Food - Drink
Everything You Need To Know About New World Whiskey
BY MOLLY HARRIS
Unlike bourbon, scotch, and other whiskies, New World Whiskey is not held to any globalized standards or requirements, and is practically defined by breaking the rules of "Old World" whiskey. While a lack of rules opens up more options for alternative whiskies, the term can be quite confusing for drinkers, so this is a basic overview.
All whiskey is made by fermenting different types of grains, but New World Whiskey often focuses on the local terroir reflected in its grains. Reviving local, heirloom varieties of grains, changing the type of wood the spirit is aged in, and tinkering with ingredients, ratios, flavors, and alcohol content all can make a whiskey "New World."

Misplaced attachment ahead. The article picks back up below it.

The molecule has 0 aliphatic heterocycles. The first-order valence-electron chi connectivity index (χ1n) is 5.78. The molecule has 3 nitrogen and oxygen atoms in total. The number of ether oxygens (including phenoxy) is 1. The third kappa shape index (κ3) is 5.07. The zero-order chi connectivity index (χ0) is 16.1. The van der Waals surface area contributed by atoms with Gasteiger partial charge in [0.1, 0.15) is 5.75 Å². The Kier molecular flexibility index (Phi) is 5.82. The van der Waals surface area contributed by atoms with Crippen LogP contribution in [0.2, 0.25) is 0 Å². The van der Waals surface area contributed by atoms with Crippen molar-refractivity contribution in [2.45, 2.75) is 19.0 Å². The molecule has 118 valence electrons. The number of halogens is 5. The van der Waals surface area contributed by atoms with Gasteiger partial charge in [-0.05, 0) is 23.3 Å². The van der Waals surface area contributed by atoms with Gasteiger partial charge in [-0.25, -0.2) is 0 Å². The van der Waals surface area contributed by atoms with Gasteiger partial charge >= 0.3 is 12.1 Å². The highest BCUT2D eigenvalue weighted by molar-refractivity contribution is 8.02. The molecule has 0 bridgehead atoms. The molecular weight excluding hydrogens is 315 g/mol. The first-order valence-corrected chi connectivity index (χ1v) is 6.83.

Notable examples of these special whiskies include Australia's Starward single malt whiskey and French Malt Whisky Heritage, both of which are aged in distinct barrels. Each distillery takes its own approach, so comb through a country that intrigues you for distilleries making New World Whiskeys with flavor profiles you may enjoy.